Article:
Responsibilization of Aging? Socio-Empirical Findings and Bioethical Exploration

3 Oct 2012
12:00 pm - 1:30 pm

470 Stephens Hall

Event Type

Mark Schweda
Visiting Scholar, Science, Technology, and Society Center

Later life has become a projection screen for individual decisions, plans and
actions in the horizon of novel medical options: Anti-aging, preventive
medicine, predictive genetic testing and neuroimaging, but also advance
directives and other legal provisions for end-of-life-situations, stimulate
the design and evaluation of future scenarios, the calculation of chances and
risks, and the development of life plans and strategies for old age. With
reference to Michel Foucault and Nikolas Rose, some sociologists describe
this process as symptomatic for the rise of a new paradigm of biopolitical
power and social control: The “responsibilization” of personal life and
health in an era of neoliberal self-governance. From an ethical point of
view, the moral concerns expressed in this diagnosis are important, but
require explication and critical reflection in normative terms. Starting from
the sociological critique, I will explore the ethical implications of the
idea of responsibility for aging, its conceptual contents, and the necessary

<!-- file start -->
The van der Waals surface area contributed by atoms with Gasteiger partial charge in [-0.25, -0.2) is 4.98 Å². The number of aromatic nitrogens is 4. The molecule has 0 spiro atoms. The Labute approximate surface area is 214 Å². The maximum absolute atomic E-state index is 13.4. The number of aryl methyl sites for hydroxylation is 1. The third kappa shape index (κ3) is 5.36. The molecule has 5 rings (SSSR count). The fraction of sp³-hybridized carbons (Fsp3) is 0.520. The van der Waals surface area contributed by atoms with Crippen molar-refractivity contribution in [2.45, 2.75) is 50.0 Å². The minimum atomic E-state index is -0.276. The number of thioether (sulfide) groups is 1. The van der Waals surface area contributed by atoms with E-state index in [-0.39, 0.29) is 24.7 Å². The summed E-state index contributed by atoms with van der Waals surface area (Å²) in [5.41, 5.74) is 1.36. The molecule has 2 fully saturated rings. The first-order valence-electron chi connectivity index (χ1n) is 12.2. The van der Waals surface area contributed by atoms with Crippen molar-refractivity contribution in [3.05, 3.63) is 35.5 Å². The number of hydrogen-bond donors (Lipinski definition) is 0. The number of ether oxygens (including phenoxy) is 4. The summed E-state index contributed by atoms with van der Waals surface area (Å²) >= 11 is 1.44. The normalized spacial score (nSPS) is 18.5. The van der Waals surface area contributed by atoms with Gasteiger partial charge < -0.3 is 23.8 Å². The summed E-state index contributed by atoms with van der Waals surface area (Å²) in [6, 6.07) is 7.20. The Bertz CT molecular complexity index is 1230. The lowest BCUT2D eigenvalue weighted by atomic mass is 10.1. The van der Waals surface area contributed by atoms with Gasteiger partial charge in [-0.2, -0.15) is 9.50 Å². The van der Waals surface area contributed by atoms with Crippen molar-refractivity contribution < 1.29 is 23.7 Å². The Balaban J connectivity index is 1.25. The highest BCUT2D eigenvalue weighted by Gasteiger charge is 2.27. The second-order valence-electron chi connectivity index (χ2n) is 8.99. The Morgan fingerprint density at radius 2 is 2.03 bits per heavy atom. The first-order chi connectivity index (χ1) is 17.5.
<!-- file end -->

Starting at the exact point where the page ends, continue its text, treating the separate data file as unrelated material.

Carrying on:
preconditions of its appropriate use. Against this background, first results
from a series of focus groups on anti-aging medicine and advance directives
in Germany are examined. An explorative analysis indicates that many claims
about responsibility for later life are ethically problematic insofar as they
tend to focus on individual responsibilities, thus making problematic
assumptions about individual possibilities of influencing the processes of
ageing and dying, while at the same time systematically blinding out the
roles of other agents such as medical professionals, the healthcare system or
the state, in shaping the way we grow old today. Although discussing
responsibilities for later life is not problematic per se, we need to develop
clear and valid criteria in order to decide in how far the ascription of
prospective responsibilities for future health, aging and dying is justified
or not in concrete cases. Only this way, oversimplified or inappropriate
accusations can be rejected and legitimate claims be recognized and

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